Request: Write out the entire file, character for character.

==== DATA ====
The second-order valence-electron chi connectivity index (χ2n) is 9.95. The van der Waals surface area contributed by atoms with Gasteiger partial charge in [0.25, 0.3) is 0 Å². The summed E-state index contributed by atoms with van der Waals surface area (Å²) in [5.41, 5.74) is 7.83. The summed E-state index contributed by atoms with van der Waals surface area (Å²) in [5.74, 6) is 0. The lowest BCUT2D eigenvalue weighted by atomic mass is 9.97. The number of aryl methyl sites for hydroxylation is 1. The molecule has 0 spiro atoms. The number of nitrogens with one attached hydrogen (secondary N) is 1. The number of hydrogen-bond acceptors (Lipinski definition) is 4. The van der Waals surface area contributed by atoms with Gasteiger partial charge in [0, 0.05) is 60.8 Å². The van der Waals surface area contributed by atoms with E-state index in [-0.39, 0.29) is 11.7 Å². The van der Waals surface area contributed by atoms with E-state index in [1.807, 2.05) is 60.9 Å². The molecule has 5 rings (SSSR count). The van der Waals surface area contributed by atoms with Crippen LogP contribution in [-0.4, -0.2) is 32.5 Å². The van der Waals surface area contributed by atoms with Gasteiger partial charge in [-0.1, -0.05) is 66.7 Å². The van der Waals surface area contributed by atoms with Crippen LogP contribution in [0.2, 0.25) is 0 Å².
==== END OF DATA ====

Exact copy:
The second-order valence-electron chi connectivity index (χ2n) is 9.95. The van der Waals surface area contributed by atoms with Gasteiger partial charge in [0.25, 0.3) is 0 Å². The summed E-state index contributed by atoms with van der Waals surface area (Å²) in [5.41, 5.74) is 7.83. The summed E-state index contributed by atoms with van der Waals surface area (Å²) in [5.74, 6) is 0. The lowest BCUT2D eigenvalue weighted by atomic mass is 9.97. The number of aryl methyl sites for hydroxylation is 1. The molecule has 0 spiro atoms. The number of nitrogens with one attached hydrogen (secondary N) is 1. The number of hydrogen-bond acceptors (Lipinski definition) is 4. The van der Waals surface area contributed by atoms with Gasteiger partial charge in [0, 0.05) is 60.8 Å². The van der Waals surface area contributed by atoms with E-state index in [-0.39, 0.29) is 11.7 Å². The van der Waals surface area contributed by atoms with E-state index in [1.807, 2.05) is 60.9 Å². The molecule has 5 rings (SSSR count). The van der Waals surface area contributed by atoms with Crippen LogP contribution in [-0.4, -0.2) is 32.5 Å². The van der Waals surface area contributed by atoms with Gasteiger partial charge in [-0.1, -0.05) is 66.7 Å². The van der Waals surface area contributed by atoms with Crippen LogP contribution in [0.2, 0.25) is 0 Å².